“The incoming administration probably wants to signal that these FONOPs will continue, so I would expect that one will take place before the end of February,” Glaser who told VOA.

Glaser said “the intended warning” by Tillerson “was probably that the Chinese shouldn’t use these islands to interfere with freedom of navigation in the air and sea.”

Secretary of State-designate Rex Tillerson testifies on Capitol Hill in Washington, Jan. 11, 2017, at his confirmation hearing before the Senate Foreign Relations Committee.
Secretary of State-designate Rex Tillerson testifies on Capitol Hill in Washington, Jan. 11, 2017, at his confirmation hearing before the Senate Foreign Relations Committee.

Although the United States is not a claimant to the sovereignty over disputed islands in the South China Sea, Washington said it is vital to its national interests that various claimants pursue their claims peacefully, and in accordance with the international law.

Under the United Nations Convention on the Law of the Sea (UNCLOS), a vessel is permitted to conduct innocent passage through a coastal state’s territorial sea without prior permission as long as it does so continuously and expeditiously.

The U.S. freedom of navigation operations in the South China Sea reaffirmed this right against China’s attempt to impose restraints on it.

“It’s important for the president-elect to push back and say that America is going to stand by its national interest,” Chairman of the Idaho Republican Party Stephen Yates told VOA.

Early challenge?

In a Skype interview, Yates said, “China may do something to challenge early on” in the Trump administration. Yates served in the White House during the George W. Bush administration from 2001 through 2005.

“I recalled the 2001 April 1st EP-3 incidence, it’s a big difficulty for the Bush administration. I certainly hope nothing like that will be on the horizon, but we have to be careful.”

The serious incident of April 2001 between Washington and Beijing involved a collision over the South China Sea between a U.S. Navy EP-3 reconnaissance plane and a People’s Liberation Army (PLA) naval F-8 fighter that crashed.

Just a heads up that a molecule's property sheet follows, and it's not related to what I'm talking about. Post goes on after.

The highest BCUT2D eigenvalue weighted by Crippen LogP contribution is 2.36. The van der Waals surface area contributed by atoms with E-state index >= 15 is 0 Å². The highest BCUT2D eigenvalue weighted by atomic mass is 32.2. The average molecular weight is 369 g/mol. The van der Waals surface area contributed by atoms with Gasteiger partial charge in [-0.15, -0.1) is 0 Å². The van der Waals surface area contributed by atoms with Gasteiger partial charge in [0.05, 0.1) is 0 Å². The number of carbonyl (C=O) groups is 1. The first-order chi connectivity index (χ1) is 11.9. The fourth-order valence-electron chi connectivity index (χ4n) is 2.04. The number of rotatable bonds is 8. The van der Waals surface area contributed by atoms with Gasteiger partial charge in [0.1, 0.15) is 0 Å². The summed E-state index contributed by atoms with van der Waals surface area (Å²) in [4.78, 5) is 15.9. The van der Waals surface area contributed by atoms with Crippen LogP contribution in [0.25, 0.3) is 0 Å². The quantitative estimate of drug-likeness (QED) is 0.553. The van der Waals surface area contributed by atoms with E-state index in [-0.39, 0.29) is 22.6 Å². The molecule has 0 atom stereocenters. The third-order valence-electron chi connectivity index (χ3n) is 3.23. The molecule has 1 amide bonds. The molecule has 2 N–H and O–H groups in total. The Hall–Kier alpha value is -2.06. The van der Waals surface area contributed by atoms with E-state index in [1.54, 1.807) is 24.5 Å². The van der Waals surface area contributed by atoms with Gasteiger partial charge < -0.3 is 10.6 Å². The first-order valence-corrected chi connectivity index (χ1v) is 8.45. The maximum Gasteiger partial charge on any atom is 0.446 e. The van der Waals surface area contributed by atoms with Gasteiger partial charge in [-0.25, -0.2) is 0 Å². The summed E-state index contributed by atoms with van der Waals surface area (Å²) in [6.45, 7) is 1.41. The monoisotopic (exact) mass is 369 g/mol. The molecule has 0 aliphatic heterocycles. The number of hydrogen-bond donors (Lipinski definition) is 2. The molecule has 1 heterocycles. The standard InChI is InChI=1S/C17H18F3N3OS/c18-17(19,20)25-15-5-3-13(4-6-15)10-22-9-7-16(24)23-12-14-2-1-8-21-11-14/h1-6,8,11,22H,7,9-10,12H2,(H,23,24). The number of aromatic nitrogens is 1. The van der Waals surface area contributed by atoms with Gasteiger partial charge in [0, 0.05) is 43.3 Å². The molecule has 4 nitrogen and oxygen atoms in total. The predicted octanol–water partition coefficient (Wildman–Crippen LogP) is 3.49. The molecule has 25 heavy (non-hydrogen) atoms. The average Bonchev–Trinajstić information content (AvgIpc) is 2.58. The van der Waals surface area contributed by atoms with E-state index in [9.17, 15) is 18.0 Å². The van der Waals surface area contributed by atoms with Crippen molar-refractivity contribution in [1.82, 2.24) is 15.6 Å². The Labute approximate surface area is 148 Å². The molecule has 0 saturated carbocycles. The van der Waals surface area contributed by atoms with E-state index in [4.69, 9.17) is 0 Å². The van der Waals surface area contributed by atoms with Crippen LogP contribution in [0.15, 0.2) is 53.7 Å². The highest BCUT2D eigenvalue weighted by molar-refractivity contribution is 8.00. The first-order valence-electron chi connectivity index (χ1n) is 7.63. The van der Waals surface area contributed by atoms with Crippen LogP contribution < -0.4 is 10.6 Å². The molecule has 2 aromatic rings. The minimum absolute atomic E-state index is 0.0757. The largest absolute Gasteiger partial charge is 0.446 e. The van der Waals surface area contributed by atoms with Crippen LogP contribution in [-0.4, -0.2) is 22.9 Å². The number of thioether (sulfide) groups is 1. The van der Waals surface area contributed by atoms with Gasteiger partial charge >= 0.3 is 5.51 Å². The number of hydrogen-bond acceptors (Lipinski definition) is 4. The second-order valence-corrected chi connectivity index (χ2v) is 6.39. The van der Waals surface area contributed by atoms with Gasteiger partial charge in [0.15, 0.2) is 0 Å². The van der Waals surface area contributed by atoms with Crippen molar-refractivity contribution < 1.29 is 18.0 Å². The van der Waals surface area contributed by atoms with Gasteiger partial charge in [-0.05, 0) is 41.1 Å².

After surviving the near-fatal accident, the U.S. crew made an emergency landing of their damaged plane onto a PLA airfield on Hainan Island, where they were detained for 11 days. Washington and Beijing disagreed over the cause of the accident, and argued over the release of the crew and plane.

A Chinese J-11 fighter jet is seen flying near a U.S. Navy P-8 Poseidon about 215 km (135 miles) east of China's Hainan Island in this U.S. Department of Defense handout photo taken Aug. 19, 2014.
A Chinese J-11 fighter jet is seen flying near a U.S. Navy P-8 Poseidon about 215 km (135 miles) east of China's Hainan Island in this U.S. Department of Defense handout photo taken Aug. 19, 2014.




In the longer term, the incident has implications for the right of the United States and other nations’ aircraft to fly in international airspace over the South China Sea.

While freedom of navigation operations are necessary to assert maritime rights available to all governments under international law, observers said such operations should not be confused as efforts to reverse China’s reclamation, construction or militarization in the South China Sea because the time is too late for that.

“I think there is a consensus growing in Washington, and in other capitals like Canberra and Tokyo, that the Obama administration was too passive, too reactive, and too slow, as China reclaims land, builds military facilities, runways, increases the operations and the numbers of its PLAs, coast guard ships and planes,” Georgetown University associate professor Michael Green told VOA.

Green, who served as a senior official at the White House National Security Council during the Bush administration from 2001 to 2005, said “there has to be a more robust [U.S.] presence” in the South China Sea.